The 7th Battalion had 600 further yards to advance through the grounds of a chateau. The rain had formed a swamp in their way; A Company led the way around on the right and B Company on the left. They met little resistance this time. Lieutenant Robinson went to take control of the forward line, and a new Battalion headquarters was established at Reitres farm. The troops dug in for a well-deserved quiet night and were relieved on the night of the 17th. In the attack at least 23 men had died and 177 had been injured.

The pressure was off for the 7th Battalion, but Passchendaele was just starting for the 6th.  On the night of the 21st they moved into deceptively named Sanctuary Wood under gunfire. In the dark narrow paths they suffered their first gassing and fumbled on their box respirators. The next day they supported 2 other Battalions in an attack on Inverness Copse, mostly by digging trenches, 3 men from the Battalion were killed and 73 wounded.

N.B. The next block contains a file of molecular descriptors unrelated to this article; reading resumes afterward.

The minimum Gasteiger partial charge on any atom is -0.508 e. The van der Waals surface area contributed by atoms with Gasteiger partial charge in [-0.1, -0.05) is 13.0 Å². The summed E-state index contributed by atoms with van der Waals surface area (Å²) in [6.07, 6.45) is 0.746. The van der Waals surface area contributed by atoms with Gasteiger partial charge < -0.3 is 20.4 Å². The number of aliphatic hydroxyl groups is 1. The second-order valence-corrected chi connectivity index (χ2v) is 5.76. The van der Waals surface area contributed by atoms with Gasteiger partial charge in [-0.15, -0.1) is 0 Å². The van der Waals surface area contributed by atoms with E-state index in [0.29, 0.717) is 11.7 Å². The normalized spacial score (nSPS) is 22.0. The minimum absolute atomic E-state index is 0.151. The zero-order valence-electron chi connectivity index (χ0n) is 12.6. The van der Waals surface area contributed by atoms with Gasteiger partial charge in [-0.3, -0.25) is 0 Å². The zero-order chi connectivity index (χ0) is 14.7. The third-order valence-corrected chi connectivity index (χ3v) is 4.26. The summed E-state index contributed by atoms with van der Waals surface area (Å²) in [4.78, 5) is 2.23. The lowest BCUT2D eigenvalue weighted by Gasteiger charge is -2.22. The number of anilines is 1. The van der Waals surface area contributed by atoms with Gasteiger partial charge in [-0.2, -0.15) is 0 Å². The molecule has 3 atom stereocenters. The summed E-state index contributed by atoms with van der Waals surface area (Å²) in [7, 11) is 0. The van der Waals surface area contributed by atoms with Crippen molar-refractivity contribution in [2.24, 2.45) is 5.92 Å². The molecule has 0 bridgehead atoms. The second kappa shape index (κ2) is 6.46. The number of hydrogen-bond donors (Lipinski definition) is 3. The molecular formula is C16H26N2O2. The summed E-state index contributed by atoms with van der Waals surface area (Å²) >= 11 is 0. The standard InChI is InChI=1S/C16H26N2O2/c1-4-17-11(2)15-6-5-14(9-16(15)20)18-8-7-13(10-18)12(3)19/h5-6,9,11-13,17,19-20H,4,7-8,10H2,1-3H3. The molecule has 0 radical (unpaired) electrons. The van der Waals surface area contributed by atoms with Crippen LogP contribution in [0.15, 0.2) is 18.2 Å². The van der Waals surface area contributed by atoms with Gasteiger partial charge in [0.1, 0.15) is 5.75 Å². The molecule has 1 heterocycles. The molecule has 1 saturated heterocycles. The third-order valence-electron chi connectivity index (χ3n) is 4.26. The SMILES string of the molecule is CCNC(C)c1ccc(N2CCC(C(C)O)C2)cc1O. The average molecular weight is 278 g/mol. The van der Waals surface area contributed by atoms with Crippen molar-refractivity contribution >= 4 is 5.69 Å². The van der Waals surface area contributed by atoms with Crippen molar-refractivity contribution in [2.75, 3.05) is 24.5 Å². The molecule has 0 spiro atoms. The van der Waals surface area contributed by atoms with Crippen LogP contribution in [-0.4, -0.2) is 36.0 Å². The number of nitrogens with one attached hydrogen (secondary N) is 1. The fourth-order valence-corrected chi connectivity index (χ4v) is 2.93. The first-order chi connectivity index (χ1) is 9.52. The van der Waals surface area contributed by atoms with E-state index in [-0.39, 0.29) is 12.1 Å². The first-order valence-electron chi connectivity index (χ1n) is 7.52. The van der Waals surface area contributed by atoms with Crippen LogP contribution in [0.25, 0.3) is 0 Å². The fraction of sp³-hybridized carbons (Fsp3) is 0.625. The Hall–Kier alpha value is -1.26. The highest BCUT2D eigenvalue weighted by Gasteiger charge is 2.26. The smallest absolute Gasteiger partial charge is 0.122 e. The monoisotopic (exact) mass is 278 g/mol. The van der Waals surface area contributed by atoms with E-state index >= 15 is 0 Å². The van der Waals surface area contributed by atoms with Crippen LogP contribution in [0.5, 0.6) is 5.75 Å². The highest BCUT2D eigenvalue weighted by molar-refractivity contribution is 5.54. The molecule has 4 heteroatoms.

The 23rd of August was spent consolidating a new position north of Inverness Copse. They were bombarded from 9 that night until 5 on the morning of the 24th. 7 more men were killed. At half 2 German attacks had resumed so at quarter past 5 the 6th K.O.Y.L.I. was sent to fight them on the right until reinforcements relieved them in turn.

At 11 in the morning the English guns returned fire and another attack was repelled at half 1. A hellish assauly of heavy artillery, trench mortars and flamethrowers followed, backing up Germany infantry attacks. Such a vicious attack couldn’t be sustained, and by evening it had subsided. The 6th K.O.Y.L.I. was relieved at 9 that night, retiring to dugouts further back. On the 22nd of August they had gone into battle with 543 men, only 190 of whom remained unwounded. Deaths were much lower at around 22 men.